# Applying MVC to a validation application

I've been doing MVC for a few months now using the CodeIgniter framework in PHP but I still don't know if I'm really doing things right.

What I currently do is:

Model - this is where I put database queries (select, insert, update, delete). Here's a sample from one of the models that I have:

function register_user($user_login,$user_profile, $department,$role) {

$department_id =$this->get_department_id($department);$role_id = $this->get_role_id($role);

array_push($user_login,$department_id, $role_id);$this->db->query("INSERT INTO tbl_users SET username=?, hashed_password=?, salt=?, department_id=?, role_id=?", $user_login);$user_id = $this->db->insert_id(); array_push($user_profile, $user_id);$this->db->query("
INSERT INTO tbl_userprofile SET firstname=?,
midname=?, lastname=?, user_id=?
", $user_profile); }  Controller - talks to the model, calls up the methods in the model which queries the database, supplies the data which the views will display(success alerts, error alerts, data from database), inherits a parent controller which checks if user is logged in. function create_user(){$this->load->helper('encryption/Bcrypt');
$bcrypt = new Bcrypt(15);$user_data = array(
'middlename' => 'Middlename', 'lastname' => 'Lastname',
'role' => 'Role'
);

foreach ($user_data as$key => $value) {$this->form_validation->set_rules($key,$value, 'required|trim');
}

if ($this->form_validation->run() == FALSE) {$departments = $this->user_model->list_departments();$it_roles = $this->user_model->list_roles(1);$tc_roles = $this->user_model->list_roles(2);$assessor_roles = $this->user_model->list_roles(3);$data['data'] = array('departments' => $departments, 'it_roles' =>$it_roles, 'tc_roles' => $tc_roles, 'assessor_roles' =>$assessor_roles);

$data['content'] = 'admin/create_user'; parent::error_alert();$this->load->view($this->_at,$data);

} else {
$username =$this->input->post('username');
$salt =$bcrypt->getSalt();
$hashed_password =$bcrypt->hash($this->input->post('password'),$salt);
$fname =$this->input->post('firstname');
$mname =$this->input->post('middlename');
$lname =$this->input->post('lastname');
$department =$this->input->post('department');
$role =$this->input->post('role');

$user_login = array($username, $hashed_password,$salt);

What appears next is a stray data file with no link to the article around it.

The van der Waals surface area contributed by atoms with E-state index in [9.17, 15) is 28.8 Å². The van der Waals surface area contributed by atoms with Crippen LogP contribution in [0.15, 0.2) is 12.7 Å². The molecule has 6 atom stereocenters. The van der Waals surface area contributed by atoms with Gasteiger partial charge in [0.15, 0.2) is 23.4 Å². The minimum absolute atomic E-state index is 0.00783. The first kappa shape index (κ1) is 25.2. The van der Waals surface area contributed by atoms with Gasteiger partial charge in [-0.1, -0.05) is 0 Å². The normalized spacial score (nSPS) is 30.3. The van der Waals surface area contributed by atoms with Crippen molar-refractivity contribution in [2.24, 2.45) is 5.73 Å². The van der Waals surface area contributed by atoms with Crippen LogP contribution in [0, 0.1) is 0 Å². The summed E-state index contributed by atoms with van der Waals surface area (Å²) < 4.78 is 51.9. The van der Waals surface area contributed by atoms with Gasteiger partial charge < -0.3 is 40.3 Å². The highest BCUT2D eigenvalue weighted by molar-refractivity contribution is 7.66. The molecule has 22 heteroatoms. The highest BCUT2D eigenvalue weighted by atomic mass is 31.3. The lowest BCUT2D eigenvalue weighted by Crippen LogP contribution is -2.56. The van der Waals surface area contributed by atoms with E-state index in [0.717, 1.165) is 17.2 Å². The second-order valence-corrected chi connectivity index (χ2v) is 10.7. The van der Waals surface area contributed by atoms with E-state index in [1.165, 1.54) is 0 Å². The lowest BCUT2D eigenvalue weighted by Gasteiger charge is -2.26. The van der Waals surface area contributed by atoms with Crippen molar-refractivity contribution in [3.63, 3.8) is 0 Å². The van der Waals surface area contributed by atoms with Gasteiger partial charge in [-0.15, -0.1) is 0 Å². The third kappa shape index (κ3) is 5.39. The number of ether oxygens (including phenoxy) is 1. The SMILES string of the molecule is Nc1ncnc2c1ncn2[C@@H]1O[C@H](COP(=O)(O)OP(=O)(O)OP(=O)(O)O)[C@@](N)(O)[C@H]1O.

$user_profile = array($fname, $mname,$lname);
$this->user_model->register_user($user_login, $user_profile,$department, $role);$data['content'] = 'admin/view_user';

$data['data'] = array('username' =>$username, 'fname' => $fname, 'mname' =>$mname, 'lname' => $lname, 'department' =>$department, 'role' => $role);$this->load->view($this->_at,$data);
}

}


Views - this is where I put HTML, CSS, and JavaScript code (form validation code for the current form, looping through the data supplied by controller, a few if statements to hide and show things depending on the data supplied by the controller).

<!--User registration form-->
<form class="well min-form" method="post">
<h3>User Registration</h3>
</div>

<label for="firstname">First name</label>
<input type="text" id="firstname" name="firstname" class="span3">

<label for="middlename">Middle name</label>
<input type="text" id="middlename" name="middlename" class="span3">

<label for="lastname">Last name</label>
<input type="text" id="lastname" name="lastname" class="span3">

<label for="department">Department</label>
<input type="text" id="department" name="department" class="span3" list="list_departments">

<datalist id="list_departments">
<?php foreach ($data['departments'] as$row) { ?>
<option data-id="<?php echo $row['department_id']; ?>" value="<?php echo$row['department']; ?>"><?php echo $row['department']; ?></option> <?php } ?> </datalist> <label for="role">Role</label> <input type="text" id="role" name="role" class="span3" list=""> <datalist id="list_it"> <?php foreach ($data['it_roles'] as $row) { ?> <option data-id="<?php echo$row['role_id']; ?>" value="<?php echo $row['role']; ?>"><?php echo$row['role']; ?></option>